The first story sets the tone. In Linda Sue Park's tale, "Maggie," Gee is dead. He was Maggie and Jason's grandfather and worked as a photojournalist, traveling the world. After every grand adventure their grandpa would come back to Maggie and tell her the stories of who he had seen and why he shot their pictures. Now Gee is dead and Maggie can't reconcile herself to this loss. Even though he's left her a puzzle of a last gift, she hardly has the heart to give it the appropriate amount of attention. When at last she does, she finds a beautiful little carved box full of seashells. Seven seashells, in fact, with instructions to "Throw them all back." So begins "Click". From here on in, nine other authors pick up Park's story and run with it. Some of them are far more interested in Gee and his adventures around the globe. Others stick closer to home, looking at Maggie's family and how they mature over weeks, months, and years. And some stories offer a balance of both, showing both familiar and strange faces along the way. The result is a well-rounded series of tales, all that happen to begin and end with the mysterious man who preferred to be known as Gee.

In a way, I would have loved a bit of end matter discussing the degree to which the authors in this book played off of one another. An interview with the authors, perhaps. We know that they all read Ms. Park's initial story and worked from there but to what extent did they ever read one another's stories? Did they discuss ideas to avoid crossover? Did they like what the other authors were coming up with and played off of one another as a result? At first glance this may not appear to be the case, but there were several stories with facts that appeared in one creation only to pop again in the next.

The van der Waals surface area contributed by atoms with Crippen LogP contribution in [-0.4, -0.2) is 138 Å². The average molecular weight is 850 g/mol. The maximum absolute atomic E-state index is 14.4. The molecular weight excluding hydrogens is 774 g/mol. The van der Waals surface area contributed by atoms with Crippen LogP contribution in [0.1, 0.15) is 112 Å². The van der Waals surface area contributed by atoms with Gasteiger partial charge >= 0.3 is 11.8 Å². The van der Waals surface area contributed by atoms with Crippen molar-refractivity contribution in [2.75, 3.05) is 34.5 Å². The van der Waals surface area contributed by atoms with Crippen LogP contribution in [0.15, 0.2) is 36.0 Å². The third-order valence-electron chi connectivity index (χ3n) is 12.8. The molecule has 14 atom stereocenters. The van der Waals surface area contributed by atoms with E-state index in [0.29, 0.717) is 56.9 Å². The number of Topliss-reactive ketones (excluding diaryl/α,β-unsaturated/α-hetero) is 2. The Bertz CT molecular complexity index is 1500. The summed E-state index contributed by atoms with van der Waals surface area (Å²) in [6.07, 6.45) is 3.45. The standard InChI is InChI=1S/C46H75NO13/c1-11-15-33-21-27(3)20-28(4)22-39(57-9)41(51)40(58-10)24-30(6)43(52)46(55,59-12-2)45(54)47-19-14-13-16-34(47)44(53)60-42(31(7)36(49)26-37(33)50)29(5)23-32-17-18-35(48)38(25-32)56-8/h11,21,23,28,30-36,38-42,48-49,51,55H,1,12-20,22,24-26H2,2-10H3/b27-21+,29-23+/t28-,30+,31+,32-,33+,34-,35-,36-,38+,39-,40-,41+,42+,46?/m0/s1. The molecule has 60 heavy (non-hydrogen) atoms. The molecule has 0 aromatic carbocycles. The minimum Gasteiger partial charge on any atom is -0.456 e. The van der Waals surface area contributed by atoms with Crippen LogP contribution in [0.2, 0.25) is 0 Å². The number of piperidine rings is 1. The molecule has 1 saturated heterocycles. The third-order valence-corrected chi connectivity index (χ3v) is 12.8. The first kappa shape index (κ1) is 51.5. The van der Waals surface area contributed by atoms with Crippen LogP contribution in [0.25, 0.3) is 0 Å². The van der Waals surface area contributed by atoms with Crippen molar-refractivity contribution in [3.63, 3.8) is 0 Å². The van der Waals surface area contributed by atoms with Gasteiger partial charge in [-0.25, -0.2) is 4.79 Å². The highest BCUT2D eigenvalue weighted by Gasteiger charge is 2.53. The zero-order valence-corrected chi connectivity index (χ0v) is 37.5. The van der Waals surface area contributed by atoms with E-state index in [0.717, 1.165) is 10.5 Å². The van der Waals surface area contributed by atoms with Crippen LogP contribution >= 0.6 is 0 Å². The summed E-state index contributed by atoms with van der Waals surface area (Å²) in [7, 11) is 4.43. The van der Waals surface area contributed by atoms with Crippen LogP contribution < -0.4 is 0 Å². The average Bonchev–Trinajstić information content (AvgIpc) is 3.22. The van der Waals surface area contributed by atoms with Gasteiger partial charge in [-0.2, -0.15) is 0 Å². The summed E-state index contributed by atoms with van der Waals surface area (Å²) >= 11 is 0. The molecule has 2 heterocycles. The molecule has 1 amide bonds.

Because the stories flow into one another without any mention of the author's names (except at the beginning in the Table of Contents) you sometimes forget that more than one writer is working on this book. Sometimes. Other times an author's style is so distinctive and biting that you could guess their identity by their prose alone. Listen to this sentence: "There were stares and glares, and pondering and wondering, and medicines and needles, and much talk coming out of many flapping mouths, and much black writing written on much white paper." A closer look at the location of the story alongside the quality of the writing and it's little surprise that this is the work of David Almond. Maybe you'd have more fun reading the book through without constantly glancing back at the list of authors, but I could never do that. And everyone puts in the time. That's nice. I guess the strongest recommendation I can offer is that there isn't a story here I've forgotten. At the same time, I can't really pluck out my favorite. I mean, it's impossible. Perhaps I inclined the most towards with Roddy Doyle and his humor. After all, it's hard to compete with a writer who conjures up a grandmother that started mourning her husband two years before he actually died.